The Third String

First position notes on the third string

G on the third string

Open G

A on the third string

A on third string

Tunes on the first 3 strings

Tune 1

Top 3 Strings - Tune 1

Tune 2

Top 3 Strings - Tune 2

Tune 3

So far we have only played one note at a time. Here is an exercise where you play two notes at a time. Practice using only down strokes.

Two strings at a time

Here are some examples of songs that use this technique of playing two note melodies:

  • Into to Hey Joe - Jimi Hendrix
  • Weather with you - Crowded House

Introduction to chords

A simple chord

When you play more than one note at the same time you are playing a chord. Try playing a down stroke on the top three strings only. Get used to just hitting those three strings. Now try up and down strokes just hitting the top three strings. You are playing a very simplified version of an E minor chord.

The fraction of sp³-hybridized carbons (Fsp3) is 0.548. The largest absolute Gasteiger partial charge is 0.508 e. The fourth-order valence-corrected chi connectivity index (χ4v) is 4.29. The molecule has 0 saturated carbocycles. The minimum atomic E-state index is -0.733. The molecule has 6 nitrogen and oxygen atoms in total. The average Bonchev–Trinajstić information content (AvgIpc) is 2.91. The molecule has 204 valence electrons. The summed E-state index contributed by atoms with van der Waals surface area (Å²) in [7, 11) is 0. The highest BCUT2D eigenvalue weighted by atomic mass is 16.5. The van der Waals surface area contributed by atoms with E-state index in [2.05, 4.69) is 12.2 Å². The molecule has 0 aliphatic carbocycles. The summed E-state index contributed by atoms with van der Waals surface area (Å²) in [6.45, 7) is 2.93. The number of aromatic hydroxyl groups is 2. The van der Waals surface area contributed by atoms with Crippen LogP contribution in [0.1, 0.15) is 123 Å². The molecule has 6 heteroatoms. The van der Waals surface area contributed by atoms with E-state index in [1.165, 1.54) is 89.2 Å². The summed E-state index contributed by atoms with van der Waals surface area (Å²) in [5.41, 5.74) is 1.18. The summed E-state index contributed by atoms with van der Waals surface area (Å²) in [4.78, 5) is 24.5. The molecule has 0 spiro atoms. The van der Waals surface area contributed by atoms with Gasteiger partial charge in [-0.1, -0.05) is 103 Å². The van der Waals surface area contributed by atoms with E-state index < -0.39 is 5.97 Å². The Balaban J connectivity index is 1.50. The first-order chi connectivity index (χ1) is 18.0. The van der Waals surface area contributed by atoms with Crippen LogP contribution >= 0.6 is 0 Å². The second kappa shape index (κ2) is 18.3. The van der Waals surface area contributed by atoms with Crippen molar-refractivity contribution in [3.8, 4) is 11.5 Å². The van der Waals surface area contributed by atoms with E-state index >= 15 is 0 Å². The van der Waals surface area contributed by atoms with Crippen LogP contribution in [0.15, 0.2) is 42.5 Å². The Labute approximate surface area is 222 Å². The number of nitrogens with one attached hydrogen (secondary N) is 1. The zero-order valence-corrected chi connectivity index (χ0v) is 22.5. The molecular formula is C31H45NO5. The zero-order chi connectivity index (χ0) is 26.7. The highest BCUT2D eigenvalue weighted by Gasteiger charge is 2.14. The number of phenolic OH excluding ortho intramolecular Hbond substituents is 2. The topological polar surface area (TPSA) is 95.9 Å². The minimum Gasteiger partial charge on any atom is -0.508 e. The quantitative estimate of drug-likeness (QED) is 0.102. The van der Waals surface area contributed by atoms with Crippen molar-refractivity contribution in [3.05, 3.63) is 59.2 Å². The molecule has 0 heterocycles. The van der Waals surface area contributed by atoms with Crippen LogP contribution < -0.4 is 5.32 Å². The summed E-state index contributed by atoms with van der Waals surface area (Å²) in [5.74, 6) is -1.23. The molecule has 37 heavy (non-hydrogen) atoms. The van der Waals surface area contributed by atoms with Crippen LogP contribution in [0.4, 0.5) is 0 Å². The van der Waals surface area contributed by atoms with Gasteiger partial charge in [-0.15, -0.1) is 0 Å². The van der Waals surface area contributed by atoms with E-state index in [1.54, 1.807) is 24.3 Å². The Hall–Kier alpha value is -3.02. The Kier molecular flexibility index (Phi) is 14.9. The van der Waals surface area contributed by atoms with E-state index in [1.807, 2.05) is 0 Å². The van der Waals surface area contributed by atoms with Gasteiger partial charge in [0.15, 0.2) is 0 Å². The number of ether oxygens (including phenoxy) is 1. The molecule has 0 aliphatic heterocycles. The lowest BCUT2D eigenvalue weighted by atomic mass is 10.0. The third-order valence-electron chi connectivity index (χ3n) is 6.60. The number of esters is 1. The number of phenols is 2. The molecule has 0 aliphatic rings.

Simple E Minor

Chord notation

Guitar chords are also written using a diagram such as the one on the right in the image above. The vertical lines represent the strings and the horizontal lines are the frets. Circles on the strings show where to place your fingers. If there is an x next to a string, it means it shouldn't be played. If there is a zero, it means that the open string should be played. If there is a number other than a zero, you should use that left hand finger on that particular string.

Next let's try a simple G major chord.

Simple G Major

Now try playing up and down strokes on the top three strings changing between the E minor and G major chords you have just played. At first it may be difficult to hit only three strings, but you will soon become more accurate.

E minor to G Major